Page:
In January 2003, Eva was invited to teach as an adjunct Professor in the Psychology Department of Hamilton Holt School of Rollins College. She also develops and presents trainings and workshops. She has presented in corporate and small business settings as well as in workshops with colleagues, students, clients and the general population.
Since 1973, Eva has been exploring the common ground between psychology and spirituality. Concurrent with her academic work, she has studied with prominent spiritual teachers and guides in both eastern and western traditions. She integrates her insights from these wisdom teachings with those from current best practices in counseling to offer her clients a wealth of opportunities for growth.
By Maya Shaw Gale
A New Breed
She is not impressed with the power mongrels.
She has studied them for a lifetime,
their bark, their bite
their smooth seductive smiles.
She has made a promise to her soul
that she will never play their game,
keeping her own power on a short leash
for all these years until
it was sufficiently trained
to choose a different path
when given its freedom---
to walk with humility,
attuned and in stride with those it would lead
instead of racing to get ahead of the pack.
She is clear that her power will only speak softly
and even though it now dares
to carry that proverbial big stick,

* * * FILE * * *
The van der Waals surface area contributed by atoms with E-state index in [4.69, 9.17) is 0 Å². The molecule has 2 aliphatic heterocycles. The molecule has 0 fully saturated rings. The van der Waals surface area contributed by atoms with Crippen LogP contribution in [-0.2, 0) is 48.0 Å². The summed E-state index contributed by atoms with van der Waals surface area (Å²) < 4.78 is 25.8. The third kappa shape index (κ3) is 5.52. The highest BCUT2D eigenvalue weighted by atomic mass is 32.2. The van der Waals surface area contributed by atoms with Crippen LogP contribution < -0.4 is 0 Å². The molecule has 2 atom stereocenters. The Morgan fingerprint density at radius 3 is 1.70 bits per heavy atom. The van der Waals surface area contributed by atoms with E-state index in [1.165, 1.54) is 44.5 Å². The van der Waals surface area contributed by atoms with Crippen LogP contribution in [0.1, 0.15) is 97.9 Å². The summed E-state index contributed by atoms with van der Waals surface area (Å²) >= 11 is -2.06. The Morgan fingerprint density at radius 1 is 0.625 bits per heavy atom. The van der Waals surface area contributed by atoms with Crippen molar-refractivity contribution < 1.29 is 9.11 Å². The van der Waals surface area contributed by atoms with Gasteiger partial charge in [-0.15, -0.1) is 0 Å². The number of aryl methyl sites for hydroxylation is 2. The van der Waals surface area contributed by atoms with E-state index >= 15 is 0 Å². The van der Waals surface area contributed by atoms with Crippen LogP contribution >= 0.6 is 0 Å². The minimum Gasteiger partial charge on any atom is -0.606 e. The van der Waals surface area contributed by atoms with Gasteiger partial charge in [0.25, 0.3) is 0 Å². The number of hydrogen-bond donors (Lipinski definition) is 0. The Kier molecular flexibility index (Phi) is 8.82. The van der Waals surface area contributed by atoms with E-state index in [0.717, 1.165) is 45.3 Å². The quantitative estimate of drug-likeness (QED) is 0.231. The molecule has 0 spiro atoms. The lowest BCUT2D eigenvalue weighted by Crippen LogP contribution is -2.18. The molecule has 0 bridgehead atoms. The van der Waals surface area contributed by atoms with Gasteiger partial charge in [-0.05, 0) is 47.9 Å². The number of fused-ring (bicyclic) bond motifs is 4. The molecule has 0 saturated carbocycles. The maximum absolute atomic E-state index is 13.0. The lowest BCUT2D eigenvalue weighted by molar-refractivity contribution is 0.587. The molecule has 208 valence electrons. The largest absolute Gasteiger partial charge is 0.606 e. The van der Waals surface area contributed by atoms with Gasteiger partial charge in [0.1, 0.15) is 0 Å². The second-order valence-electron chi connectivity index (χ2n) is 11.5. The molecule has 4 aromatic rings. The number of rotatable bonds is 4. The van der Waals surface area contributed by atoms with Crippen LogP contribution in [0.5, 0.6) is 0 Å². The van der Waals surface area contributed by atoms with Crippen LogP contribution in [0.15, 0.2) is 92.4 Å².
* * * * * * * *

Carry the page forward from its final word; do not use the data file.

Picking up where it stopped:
it will remember with respect
its own past history of run and fetch
and what it felt like to be on the other side of the fence.
Now, as a woman of evolutionary vision
with the Grandmothers urging her on,
she conspires with her sisters and brothers
to transform the genetics of power
into a brand new hybrid breed
that she has already named--
Power With Heart.
by Cedar Barstow
Standing in your Strength while Staying in your Heart
“My wife tells me it’s like I’m two different people. She can’t deal with how angry I get, and then I turn around and I’m so kind, almost too kind. I’ve tried so hard. I spend so much agonizing time managing myself.”
John is coming to see me for psychotherapy. He tells me about his childhood—lack of attention, drunken family scenes, unexpectedly finding pornographic pictures at age 9, sexual abuse, and no one to protect him.
As we talk, he notices that there is some tightness in his left leg above his knee. He puts his hand there and says, “It’s like it is tense, stuck, frozen. It is familiar. I used to feel this for days when I was a kid. The only way I could cope was to go away as much as I could. I would stay out all night. I’d hang out with an edgy crowd. I was literally running away.”
If this tightness could speak, I wonder aloud, what would it be saying?
What kind of help?
“I just want to … I just want to rip them apart, punish them, hurt them.”
Frozen rage, huh?
“Yes, it feels good to say it out loud, to own it. They are stupid hillbillies, stupid hillbillies.”
John notices that the tension in his leg is loosening up. Soon he begins sobbing.
“They are immigrants, they have nothing, nothing, no education, nothing,” he says. “I feel so bad for them.”